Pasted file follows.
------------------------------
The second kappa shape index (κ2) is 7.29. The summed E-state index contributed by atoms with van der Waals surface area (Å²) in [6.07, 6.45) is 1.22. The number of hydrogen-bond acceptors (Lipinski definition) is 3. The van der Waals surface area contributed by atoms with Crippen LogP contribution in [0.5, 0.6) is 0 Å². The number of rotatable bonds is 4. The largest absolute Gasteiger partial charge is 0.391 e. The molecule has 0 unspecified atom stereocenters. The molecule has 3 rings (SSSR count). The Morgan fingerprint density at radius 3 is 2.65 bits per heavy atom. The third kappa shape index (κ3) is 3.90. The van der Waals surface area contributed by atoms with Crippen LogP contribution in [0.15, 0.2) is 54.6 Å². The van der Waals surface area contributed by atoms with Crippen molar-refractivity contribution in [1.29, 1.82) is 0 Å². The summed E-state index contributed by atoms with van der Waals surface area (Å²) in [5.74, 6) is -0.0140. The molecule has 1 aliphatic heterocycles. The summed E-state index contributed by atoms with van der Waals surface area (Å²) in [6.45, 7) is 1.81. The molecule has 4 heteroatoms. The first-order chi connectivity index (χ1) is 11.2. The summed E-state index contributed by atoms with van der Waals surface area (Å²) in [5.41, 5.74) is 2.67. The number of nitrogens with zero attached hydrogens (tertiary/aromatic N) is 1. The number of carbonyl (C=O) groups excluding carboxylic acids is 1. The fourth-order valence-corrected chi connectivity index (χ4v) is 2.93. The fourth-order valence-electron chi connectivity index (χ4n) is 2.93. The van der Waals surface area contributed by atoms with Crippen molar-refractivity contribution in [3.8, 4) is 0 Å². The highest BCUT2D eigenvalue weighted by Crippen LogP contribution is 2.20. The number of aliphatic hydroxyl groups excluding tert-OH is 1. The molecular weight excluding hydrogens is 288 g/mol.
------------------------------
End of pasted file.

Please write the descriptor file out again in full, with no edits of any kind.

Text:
The second kappa shape index (κ2) is 7.29. The summed E-state index contributed by atoms with van der Waals surface area (Å²) in [6.07, 6.45) is 1.22. The number of hydrogen-bond acceptors (Lipinski definition) is 3. The van der Waals surface area contributed by atoms with Crippen LogP contribution in [0.5, 0.6) is 0 Å². The number of rotatable bonds is 4. The largest absolute Gasteiger partial charge is 0.391 e. The molecule has 0 unspecified atom stereocenters. The molecule has 3 rings (SSSR count). The Morgan fingerprint density at radius 3 is 2.65 bits per heavy atom. The third kappa shape index (κ3) is 3.90. The van der Waals surface area contributed by atoms with Crippen LogP contribution in [0.15, 0.2) is 54.6 Å². The van der Waals surface area contributed by atoms with Crippen molar-refractivity contribution in [1.29, 1.82) is 0 Å². The summed E-state index contributed by atoms with van der Waals surface area (Å²) in [5.74, 6) is -0.0140. The molecule has 1 aliphatic heterocycles. The summed E-state index contributed by atoms with van der Waals surface area (Å²) in [6.45, 7) is 1.81. The molecule has 4 heteroatoms. The first-order chi connectivity index (χ1) is 11.2. The summed E-state index contributed by atoms with van der Waals surface area (Å²) in [5.41, 5.74) is 2.67. The number of nitrogens with zero attached hydrogens (tertiary/aromatic N) is 1. The number of carbonyl (C=O) groups excluding carboxylic acids is 1. The fourth-order valence-corrected chi connectivity index (χ4v) is 2.93. The fourth-order valence-electron chi connectivity index (χ4n) is 2.93. The van der Waals surface area contributed by atoms with Crippen molar-refractivity contribution in [3.8, 4) is 0 Å². The highest BCUT2D eigenvalue weighted by Crippen LogP contribution is 2.20. The number of aliphatic hydroxyl groups excluding tert-OH is 1. The molecular weight excluding hydrogens is 288 g/mol.